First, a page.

In the last couple of months, I worked head down to build an offer for an hybrid cloud solution based on Windows Azure. The solution is aimed at giving a quick answer to all the scenarios where a new project needs to be activated “for yesterday”. I know, you know.
Enabling an hybrid cloud using a IaaS infrastructure takes some planning and, basically, what counts for your on premises systems is still valid for the cloud based ones.
This article will focus on how to protect your data once it’s out in the cloud. It will soon be followed by a companion article on how to protect your workloads running on Windows Azure a sort of Bare Virtual Recovery.
To protect our data running on Azure IaaS VMs we have four choices:
– Implement a system or a set of systems in Azure dedicated to protecting data. For example, we can deploy a System Center DPM VM and use it to protect the Azure running workloads. This can become expensive and it is probably justified when we need application aware recovery and we have a significant number of VMs with data to protect. This solution is operated exactly as an on premises one, there’s nothing to add.
– Use Windows Azure Backup Agent and the Azure backup vault. This is often promoted as an offsite backup storage solution, but it can be used for cloud born workloads as well. (http://www.windowsazure.com/en-us/solutions/storage-backup-recovery/). My two fellow MVPs John and Robert just wrote a great step by step on how to configure WABA see Using and Monitoring Azure Backup for Windows Server
– Use a third party data protection service, there are offers on the marketplace. (See for example http://www.evault.com/uk/windows-azure/, I have not tested this service and I’m in no way pushing it, it’s just for completeness sake)
– Implement our own backup automation using additional VHDs
Note. All these solutions miss the tape based protection, so if you need, for legacy compliance or what else, a tape based backup a different strategy must be employed. Obviously it is possible to prepare some custom scripting and download the data to an on premises data center to protect it with tapes. This is feasible if WAN links and egress (download) traffic costs from Azure are worth the task. I’m not going to address tape based backup.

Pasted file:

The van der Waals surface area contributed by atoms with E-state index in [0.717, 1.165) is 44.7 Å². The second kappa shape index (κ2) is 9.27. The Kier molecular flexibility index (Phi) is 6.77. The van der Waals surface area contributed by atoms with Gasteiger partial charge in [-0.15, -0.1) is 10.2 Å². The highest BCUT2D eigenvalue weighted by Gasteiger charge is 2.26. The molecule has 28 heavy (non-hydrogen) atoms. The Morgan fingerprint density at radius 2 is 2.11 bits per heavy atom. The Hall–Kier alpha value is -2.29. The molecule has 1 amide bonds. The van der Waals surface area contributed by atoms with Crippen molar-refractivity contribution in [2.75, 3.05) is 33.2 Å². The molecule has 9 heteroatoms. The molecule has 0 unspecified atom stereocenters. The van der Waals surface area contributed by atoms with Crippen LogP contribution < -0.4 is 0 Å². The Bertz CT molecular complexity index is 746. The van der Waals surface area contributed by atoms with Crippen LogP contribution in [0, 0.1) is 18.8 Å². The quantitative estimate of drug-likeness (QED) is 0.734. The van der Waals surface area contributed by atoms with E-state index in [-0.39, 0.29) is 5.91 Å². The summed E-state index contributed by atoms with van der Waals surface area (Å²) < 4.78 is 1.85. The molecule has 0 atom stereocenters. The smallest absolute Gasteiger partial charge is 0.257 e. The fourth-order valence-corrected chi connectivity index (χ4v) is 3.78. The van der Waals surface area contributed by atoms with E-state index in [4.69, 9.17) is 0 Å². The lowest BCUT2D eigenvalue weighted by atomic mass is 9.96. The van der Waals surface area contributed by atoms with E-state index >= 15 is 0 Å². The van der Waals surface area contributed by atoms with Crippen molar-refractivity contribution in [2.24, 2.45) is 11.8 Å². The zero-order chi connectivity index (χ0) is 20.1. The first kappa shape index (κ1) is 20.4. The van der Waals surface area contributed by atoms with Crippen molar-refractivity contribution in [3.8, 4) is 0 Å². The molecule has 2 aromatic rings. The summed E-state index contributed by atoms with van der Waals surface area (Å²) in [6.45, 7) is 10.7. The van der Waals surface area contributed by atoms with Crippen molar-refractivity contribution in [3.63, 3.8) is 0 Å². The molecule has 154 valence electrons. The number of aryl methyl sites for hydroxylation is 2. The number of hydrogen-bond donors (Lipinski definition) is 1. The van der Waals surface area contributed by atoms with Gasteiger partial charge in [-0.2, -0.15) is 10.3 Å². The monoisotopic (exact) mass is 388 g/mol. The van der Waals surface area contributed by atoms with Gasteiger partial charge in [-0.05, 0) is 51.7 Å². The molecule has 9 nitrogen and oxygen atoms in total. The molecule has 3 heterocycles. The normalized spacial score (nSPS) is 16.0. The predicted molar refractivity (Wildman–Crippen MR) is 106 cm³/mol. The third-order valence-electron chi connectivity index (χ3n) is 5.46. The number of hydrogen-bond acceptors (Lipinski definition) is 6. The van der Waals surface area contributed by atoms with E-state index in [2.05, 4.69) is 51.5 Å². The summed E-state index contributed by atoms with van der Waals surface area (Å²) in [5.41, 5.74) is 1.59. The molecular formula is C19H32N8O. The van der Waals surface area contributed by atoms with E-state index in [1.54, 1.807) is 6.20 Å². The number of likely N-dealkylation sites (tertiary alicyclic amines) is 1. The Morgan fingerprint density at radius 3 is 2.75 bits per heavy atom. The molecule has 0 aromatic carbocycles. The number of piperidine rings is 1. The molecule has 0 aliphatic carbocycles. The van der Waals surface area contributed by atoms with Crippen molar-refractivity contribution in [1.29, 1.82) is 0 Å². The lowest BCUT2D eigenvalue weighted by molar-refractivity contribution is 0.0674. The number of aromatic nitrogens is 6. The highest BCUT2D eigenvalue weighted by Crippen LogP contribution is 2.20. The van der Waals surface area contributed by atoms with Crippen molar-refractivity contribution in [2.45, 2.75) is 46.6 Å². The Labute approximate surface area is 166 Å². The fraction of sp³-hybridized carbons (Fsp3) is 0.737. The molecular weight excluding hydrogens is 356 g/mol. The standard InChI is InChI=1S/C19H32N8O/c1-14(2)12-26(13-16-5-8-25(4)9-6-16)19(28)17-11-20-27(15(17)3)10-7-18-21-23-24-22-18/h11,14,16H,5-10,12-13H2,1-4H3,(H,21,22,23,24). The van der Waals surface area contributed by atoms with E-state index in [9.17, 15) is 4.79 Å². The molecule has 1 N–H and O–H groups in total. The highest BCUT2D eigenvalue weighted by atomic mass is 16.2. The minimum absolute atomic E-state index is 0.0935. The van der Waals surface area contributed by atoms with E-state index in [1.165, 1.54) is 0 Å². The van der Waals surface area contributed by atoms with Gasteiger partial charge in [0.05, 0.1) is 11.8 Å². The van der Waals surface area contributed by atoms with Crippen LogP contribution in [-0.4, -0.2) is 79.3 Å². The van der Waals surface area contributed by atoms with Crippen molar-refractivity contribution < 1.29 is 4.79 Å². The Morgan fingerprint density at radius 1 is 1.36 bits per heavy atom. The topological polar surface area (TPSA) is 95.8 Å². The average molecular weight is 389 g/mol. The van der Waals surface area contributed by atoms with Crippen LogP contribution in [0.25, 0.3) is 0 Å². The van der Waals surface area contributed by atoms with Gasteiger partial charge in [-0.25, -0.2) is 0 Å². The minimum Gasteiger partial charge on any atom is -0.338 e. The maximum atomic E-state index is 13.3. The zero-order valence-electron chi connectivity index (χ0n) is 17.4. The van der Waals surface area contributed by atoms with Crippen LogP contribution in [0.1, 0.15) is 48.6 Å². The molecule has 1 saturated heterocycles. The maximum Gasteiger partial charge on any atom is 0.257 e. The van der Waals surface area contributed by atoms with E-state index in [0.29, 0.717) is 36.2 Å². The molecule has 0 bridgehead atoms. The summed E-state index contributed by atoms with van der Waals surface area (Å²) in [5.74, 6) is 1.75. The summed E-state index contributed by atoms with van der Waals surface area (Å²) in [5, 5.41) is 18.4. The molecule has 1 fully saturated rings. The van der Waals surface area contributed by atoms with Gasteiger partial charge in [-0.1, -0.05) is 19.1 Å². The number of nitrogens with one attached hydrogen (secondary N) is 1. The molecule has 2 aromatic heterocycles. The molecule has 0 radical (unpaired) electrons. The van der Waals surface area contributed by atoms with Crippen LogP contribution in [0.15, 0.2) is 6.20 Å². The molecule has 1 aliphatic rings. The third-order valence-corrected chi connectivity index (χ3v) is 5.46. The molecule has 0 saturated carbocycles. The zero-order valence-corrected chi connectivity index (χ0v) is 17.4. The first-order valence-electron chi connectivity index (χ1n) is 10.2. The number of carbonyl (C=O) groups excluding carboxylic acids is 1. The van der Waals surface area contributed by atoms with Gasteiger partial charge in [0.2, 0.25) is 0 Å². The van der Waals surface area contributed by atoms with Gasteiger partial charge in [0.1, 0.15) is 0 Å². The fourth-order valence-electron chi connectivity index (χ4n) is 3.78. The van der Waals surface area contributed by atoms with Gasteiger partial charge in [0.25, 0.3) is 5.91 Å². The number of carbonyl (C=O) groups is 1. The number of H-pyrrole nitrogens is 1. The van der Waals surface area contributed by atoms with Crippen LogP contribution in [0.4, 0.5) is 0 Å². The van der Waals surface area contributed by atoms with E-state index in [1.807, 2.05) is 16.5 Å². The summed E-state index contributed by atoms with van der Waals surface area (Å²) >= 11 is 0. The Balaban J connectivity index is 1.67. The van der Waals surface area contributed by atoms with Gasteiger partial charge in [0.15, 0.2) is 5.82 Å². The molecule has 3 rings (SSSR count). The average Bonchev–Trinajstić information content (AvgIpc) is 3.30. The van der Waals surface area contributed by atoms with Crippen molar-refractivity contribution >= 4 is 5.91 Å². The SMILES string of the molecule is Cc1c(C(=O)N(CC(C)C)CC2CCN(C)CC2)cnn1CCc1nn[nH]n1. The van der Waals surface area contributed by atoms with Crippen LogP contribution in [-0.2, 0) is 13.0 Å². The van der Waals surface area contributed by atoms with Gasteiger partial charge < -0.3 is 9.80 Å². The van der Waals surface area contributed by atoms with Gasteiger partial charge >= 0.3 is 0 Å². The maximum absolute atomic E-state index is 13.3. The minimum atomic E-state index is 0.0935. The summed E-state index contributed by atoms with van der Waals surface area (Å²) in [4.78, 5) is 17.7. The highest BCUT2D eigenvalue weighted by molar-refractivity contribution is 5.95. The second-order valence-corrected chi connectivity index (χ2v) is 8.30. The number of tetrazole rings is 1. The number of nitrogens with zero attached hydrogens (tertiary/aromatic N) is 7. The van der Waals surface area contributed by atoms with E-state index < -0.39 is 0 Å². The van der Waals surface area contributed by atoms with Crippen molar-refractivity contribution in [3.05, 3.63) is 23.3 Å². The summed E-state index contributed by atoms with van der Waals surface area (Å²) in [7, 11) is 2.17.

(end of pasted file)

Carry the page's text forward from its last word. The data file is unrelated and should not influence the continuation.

Of all these options, I chose the DPM based and Windows Azure backup Agent ones, obviously they have different targets. While the DPM solution is well known and nothing needs to be added in terms of reliability and monitoring, the story for the Windows Azure Backup Agent (WABA) is completely different.
As usual there are pro and cons in every choice and the WABA one makes no difference.
Service that’s supposed to improve and add features very quickly
Can store the data sets in an Azure backup vault that’s different to the Azure infrastructure that hosts the VMs
Can be automated via powershell
Can be monitored using Operations Manager
The agent is very basic and protects only file based data. It doesn’t use the VSS writers defined on the protected VMs. For example, to protect a SQL database you must first dump the database on a local folder and then use the WABA to move the dump to the backup vault.
The backup vault storage is more expensive than the locally redundant storage used for VM. (The local storage costs about 1.75$ / 1.21€ per 25GB, while 25 GB of backup vault are 10.00$ / 7.45€). It must be considered the backup vault is compressed and nothing is billed for IO transactions. So it really depends on the compression ratio of your data.
It supports Windows Server 2008 R2 and up
I just wrote WABA can be monitored via Operations Manager, well almost, actually this is one of the goal of this article.
To start you need to install WABA on every system you want to protect, this is not a very scalable solution and I anticipated for a significant number of VMs you shall consider a cloud based DPM server before taking your final choice. As you know I don’t like to rewrite what has already be written, so you can find a good tutorial on how to install WABA here.
If WABA is the choice there’s one final challenge: being able to monitor if it completes successfully. WABA schedules a pair of tasks, the first one is in charge of the actual backup and the second one tries to recover the failed jobs (a sort of self healing).
To monitor scheduled tasks you can used this free Management Pack “Progel Windows Scheduled Task management pack”, but this is only part of the problem. How can you be sure that even if the task is successful the backup vault is listing the saved datasets? The WABA comes with its own powershell module and this is pretty useful, with a couple of line of code we can always get the vault view of our backups
Obviously if we have powershell support we can write a Management Pack to check for it. I wrote a Management Pack you can find on Technet Gallery that implements the following:
Discovers if there’s a backup policy defined, without a policy we don’t have any backup so we have nothing to check
Checks if we have an up to date (configurable) backup on the vault
Optionally (disabled by default) checks the backup size and raises an alert if it surpasses a given threshold
The MP is fairly simple and if WABA will get more momentum it will need to be improved to cover more aspects, but together with the Scheduled Task Management Pack it is a good start for monitoring WABA.
This posting is provided “AS IS” with no warranties, and confers no rights.